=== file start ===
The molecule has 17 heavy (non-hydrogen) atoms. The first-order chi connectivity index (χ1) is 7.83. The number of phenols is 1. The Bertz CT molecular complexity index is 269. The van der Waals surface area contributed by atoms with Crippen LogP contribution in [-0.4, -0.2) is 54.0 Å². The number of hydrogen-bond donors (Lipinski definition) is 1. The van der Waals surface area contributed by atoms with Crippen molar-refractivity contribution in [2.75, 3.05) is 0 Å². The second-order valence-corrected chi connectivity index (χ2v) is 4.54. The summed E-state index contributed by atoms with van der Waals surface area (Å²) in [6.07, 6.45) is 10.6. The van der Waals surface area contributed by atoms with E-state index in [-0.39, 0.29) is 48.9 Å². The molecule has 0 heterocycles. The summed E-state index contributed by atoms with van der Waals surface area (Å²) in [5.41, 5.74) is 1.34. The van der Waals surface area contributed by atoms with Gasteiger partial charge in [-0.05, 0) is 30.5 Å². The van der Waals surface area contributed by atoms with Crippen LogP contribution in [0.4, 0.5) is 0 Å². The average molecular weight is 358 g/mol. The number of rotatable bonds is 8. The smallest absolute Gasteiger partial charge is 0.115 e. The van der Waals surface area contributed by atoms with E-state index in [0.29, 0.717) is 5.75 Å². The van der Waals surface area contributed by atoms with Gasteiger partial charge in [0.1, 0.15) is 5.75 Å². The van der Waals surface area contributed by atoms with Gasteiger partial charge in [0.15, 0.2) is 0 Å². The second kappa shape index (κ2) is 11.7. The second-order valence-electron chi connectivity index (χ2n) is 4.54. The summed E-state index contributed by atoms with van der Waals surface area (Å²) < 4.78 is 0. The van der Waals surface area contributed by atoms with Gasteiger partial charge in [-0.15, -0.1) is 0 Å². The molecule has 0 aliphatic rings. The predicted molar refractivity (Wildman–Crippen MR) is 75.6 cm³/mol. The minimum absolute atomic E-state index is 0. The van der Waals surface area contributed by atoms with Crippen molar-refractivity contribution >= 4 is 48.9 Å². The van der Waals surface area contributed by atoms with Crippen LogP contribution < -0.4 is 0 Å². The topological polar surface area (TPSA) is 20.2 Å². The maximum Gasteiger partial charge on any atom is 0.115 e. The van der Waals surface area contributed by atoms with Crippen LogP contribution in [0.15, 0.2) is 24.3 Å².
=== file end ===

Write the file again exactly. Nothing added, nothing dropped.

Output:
The molecule has 17 heavy (non-hydrogen) atoms. The first-order chi connectivity index (χ1) is 7.83. The number of phenols is 1. The Bertz CT molecular complexity index is 269. The van der Waals surface area contributed by atoms with Crippen LogP contribution in [-0.4, -0.2) is 54.0 Å². The number of hydrogen-bond donors (Lipinski definition) is 1. The van der Waals surface area contributed by atoms with Crippen molar-refractivity contribution in [2.75, 3.05) is 0 Å². The second-order valence-corrected chi connectivity index (χ2v) is 4.54. The summed E-state index contributed by atoms with van der Waals surface area (Å²) in [6.07, 6.45) is 10.6. The van der Waals surface area contributed by atoms with E-state index in [-0.39, 0.29) is 48.9 Å². The molecule has 0 heterocycles. The summed E-state index contributed by atoms with van der Waals surface area (Å²) in [5.41, 5.74) is 1.34. The van der Waals surface area contributed by atoms with Gasteiger partial charge in [-0.05, 0) is 30.5 Å². The van der Waals surface area contributed by atoms with Crippen LogP contribution in [0.4, 0.5) is 0 Å². The average molecular weight is 358 g/mol. The number of rotatable bonds is 8. The smallest absolute Gasteiger partial charge is 0.115 e. The van der Waals surface area contributed by atoms with E-state index in [0.29, 0.717) is 5.75 Å². The van der Waals surface area contributed by atoms with Gasteiger partial charge in [0.1, 0.15) is 5.75 Å². The van der Waals surface area contributed by atoms with Gasteiger partial charge in [0.15, 0.2) is 0 Å². The second kappa shape index (κ2) is 11.7. The second-order valence-electron chi connectivity index (χ2n) is 4.54. The summed E-state index contributed by atoms with van der Waals surface area (Å²) < 4.78 is 0. The van der Waals surface area contributed by atoms with Gasteiger partial charge in [-0.15, -0.1) is 0 Å². The molecule has 0 aliphatic rings. The predicted molar refractivity (Wildman–Crippen MR) is 75.6 cm³/mol. The minimum absolute atomic E-state index is 0. The van der Waals surface area contributed by atoms with Crippen molar-refractivity contribution >= 4 is 48.9 Å². The van der Waals surface area contributed by atoms with Crippen LogP contribution < -0.4 is 0 Å². The topological polar surface area (TPSA) is 20.2 Å². The maximum Gasteiger partial charge on any atom is 0.115 e. The van der Waals surface area contributed by atoms with Crippen LogP contribution in [0.15, 0.2) is 24.3 Å².